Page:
The St Cloud School District shall establish a general health and safety compliance policy statement. The policy statement should identify the St Cloud School District's position relative to the importance of health and safety, various responsibilities of staff, program objectives, and resources made available. The written AWAIR program will define responsibilities of managers, supervisors and employees to support implementation of the program. Safety is everyone's responsibility.

    The following are typical responsibilities of various staff levels.


    • Designate a safety director or facilitator to oversee day-to-day responsibilities.
    • Establish a safety committee.
    • Provide necessary resources to support overall program (that is, training, personal protective equipment, equipment modifications).
    • Identify staff responsibilities.
    • Establish an action plan with target dates for completion.
    • Promote and enforce program participation.
    • Participate in periodic facility audits.


    • Interface between management and employees.
    • Enforce safe work practices and procedures.
    • Training of employees.
    • Job hazard analysis.
    • Conduct periodic facility audits.
    • Serve as a resource for employees.
    • Investigation and correction of accidents and near-misses.


    • Provide input to job hazard analysis.
    • Participate in facility audits.
    • Report accidents and near-misses.

    Safety Committee

    Under the new Minnesota Workers' Compensation Act (refer to Minnesota statute 176.232), all public and private employers with more than 25 employees are required to establish a joint labor management safety committee. Employers with less than 25 employees are required to have a committee if their lost time incident rate is in the top 10 percent of employers in the same industry or their workers' compensation premium classification assigned to the greatest portion of their payroll has a pure premium rate in the top 25 percent of premium rates for all classes. This new requirement became effective on July 1, 1992.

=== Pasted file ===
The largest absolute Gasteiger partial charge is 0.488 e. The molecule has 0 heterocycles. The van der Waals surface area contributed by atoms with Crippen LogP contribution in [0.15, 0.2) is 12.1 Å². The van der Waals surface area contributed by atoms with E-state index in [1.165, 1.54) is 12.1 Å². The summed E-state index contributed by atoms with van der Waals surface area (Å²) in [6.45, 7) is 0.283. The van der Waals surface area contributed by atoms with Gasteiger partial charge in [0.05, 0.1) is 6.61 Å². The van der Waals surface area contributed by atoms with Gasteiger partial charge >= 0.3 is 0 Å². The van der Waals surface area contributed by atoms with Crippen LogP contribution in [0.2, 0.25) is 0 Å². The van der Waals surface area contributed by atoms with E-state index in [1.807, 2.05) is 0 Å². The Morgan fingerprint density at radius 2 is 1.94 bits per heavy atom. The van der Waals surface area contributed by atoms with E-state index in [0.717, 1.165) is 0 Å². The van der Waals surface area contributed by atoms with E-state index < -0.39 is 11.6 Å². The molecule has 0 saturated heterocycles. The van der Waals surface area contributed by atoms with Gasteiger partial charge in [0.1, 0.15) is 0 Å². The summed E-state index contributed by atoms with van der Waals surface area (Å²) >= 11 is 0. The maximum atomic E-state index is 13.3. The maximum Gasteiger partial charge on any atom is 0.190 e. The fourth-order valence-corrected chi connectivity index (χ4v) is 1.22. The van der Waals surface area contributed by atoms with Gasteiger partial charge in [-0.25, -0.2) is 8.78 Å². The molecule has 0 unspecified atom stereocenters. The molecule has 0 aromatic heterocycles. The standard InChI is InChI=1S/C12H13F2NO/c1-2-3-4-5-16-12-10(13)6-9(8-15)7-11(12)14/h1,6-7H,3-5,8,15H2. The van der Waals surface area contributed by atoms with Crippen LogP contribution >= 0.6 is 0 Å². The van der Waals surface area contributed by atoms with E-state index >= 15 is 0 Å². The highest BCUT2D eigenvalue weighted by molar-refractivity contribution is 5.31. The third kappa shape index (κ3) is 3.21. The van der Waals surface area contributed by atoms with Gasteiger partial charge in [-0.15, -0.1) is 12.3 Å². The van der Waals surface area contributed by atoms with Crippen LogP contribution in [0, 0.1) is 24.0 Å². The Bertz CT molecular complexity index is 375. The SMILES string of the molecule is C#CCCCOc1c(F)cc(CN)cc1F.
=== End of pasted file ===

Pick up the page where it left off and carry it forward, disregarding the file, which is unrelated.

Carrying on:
• The committee aids and advises on health and safety issues.
    • Monitors and promotes program compliance.
    • Assists in the identification of new hazards or unsafe practices.
    • Acts as a sounding board for employee suggestions or complaints.

    Note: Safety committee meetings shall be scheduled during normal working hours. In addition, all committee members attending these meetings shall receive their normal wages.


    Hazard Analysis

    Accidents in the workplace occur due to a variety of contributing factors. Some of these causes include the following examples.


    • lack of employee training
    • negligence or recklessness
    • stress, fatigue
    • negative attitude
    • unsafe work practices


    • slippery or cluttered walking surfaces
    • inadequate lighting
    • power sources and electrical service not locked-out
    • lack of machine guarding
    • lack of warning signs or labels
    • improper drainage in parking lot
    • lack of handrails
    • inoperative fire protection equipment


    • hazardous materials
    • tool/work-station design
    • manual lifting
    • lack of defensive driving training (motor vehicle fleet)
    • confined spaces
    • poor housekeeping
    • lack of standard (safe) operating procedures
    • lack of equipment maintenance

    The St Cloud School District shall identify new or existing hazards, conditions or operations within each facility. Means for identifying hazards include the following:

    • Visual walk-through inspections
    • Employee input
    • Employee absenteeism rates
    • Re-occurring injuries or accidents
    • Review of work practices/procedures